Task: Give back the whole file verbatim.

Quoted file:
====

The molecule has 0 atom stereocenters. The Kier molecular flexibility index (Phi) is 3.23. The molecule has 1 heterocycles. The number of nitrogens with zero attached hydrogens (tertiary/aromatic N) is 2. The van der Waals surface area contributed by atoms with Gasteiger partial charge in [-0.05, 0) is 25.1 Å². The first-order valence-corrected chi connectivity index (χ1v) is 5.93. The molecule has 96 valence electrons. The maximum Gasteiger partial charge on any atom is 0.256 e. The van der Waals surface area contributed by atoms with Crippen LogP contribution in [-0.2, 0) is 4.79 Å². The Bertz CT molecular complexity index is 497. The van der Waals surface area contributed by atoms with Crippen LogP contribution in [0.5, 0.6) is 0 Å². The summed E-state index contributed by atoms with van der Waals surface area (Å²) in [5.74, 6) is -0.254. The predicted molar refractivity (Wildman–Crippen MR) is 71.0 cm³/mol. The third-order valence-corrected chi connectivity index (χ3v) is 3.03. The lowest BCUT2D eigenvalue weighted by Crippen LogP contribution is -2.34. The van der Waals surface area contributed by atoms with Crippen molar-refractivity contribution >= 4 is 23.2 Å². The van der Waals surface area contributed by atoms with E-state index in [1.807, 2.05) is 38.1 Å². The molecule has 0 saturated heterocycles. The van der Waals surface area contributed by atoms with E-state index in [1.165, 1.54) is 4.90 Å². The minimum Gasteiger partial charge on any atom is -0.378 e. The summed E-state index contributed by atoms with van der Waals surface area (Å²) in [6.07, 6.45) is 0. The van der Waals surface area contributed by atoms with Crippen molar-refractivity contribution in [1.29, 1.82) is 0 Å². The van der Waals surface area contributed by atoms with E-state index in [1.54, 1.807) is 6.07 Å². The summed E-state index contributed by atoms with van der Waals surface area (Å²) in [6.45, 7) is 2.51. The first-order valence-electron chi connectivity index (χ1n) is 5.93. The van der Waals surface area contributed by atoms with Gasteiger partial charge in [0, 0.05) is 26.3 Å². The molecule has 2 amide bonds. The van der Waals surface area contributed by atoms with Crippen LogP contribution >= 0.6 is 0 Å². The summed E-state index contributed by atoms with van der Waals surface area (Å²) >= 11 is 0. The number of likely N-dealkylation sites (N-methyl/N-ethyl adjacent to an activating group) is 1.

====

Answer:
The molecule has 0 atom stereocenters. The Kier molecular flexibility index (Phi) is 3.23. The molecule has 1 heterocycles. The number of nitrogens with zero attached hydrogens (tertiary/aromatic N) is 2. The van der Waals surface area contributed by atoms with Gasteiger partial charge in [-0.05, 0) is 25.1 Å². The first-order valence-corrected chi connectivity index (χ1v) is 5.93. The molecule has 96 valence electrons. The maximum Gasteiger partial charge on any atom is 0.256 e. The van der Waals surface area contributed by atoms with Crippen LogP contribution in [-0.2, 0) is 4.79 Å². The Bertz CT molecular complexity index is 497. The van der Waals surface area contributed by atoms with Crippen LogP contribution in [0.5, 0.6) is 0 Å². The summed E-state index contributed by atoms with van der Waals surface area (Å²) in [5.74, 6) is -0.254. The predicted molar refractivity (Wildman–Crippen MR) is 71.0 cm³/mol. The third-order valence-corrected chi connectivity index (χ3v) is 3.03. The lowest BCUT2D eigenvalue weighted by Crippen LogP contribution is -2.34. The van der Waals surface area contributed by atoms with Crippen molar-refractivity contribution >= 4 is 23.2 Å². The van der Waals surface area contributed by atoms with E-state index in [1.807, 2.05) is 38.1 Å². The molecule has 0 saturated heterocycles. The van der Waals surface area contributed by atoms with E-state index in [1.165, 1.54) is 4.90 Å². The minimum Gasteiger partial charge on any atom is -0.378 e. The summed E-state index contributed by atoms with van der Waals surface area (Å²) in [6.07, 6.45) is 0. The van der Waals surface area contributed by atoms with Crippen molar-refractivity contribution in [1.29, 1.82) is 0 Å². The van der Waals surface area contributed by atoms with E-state index in [1.54, 1.807) is 6.07 Å². The summed E-state index contributed by atoms with van der Waals surface area (Å²) in [6.45, 7) is 2.51. The first-order valence-electron chi connectivity index (χ1n) is 5.93. The van der Waals surface area contributed by atoms with Gasteiger partial charge in [0, 0.05) is 26.3 Å². The molecule has 2 amide bonds. The van der Waals surface area contributed by atoms with Crippen LogP contribution >= 0.6 is 0 Å². The summed E-state index contributed by atoms with van der Waals surface area (Å²) >= 11 is 0. The number of likely N-dealkylation sites (N-methyl/N-ethyl adjacent to an activating group) is 1.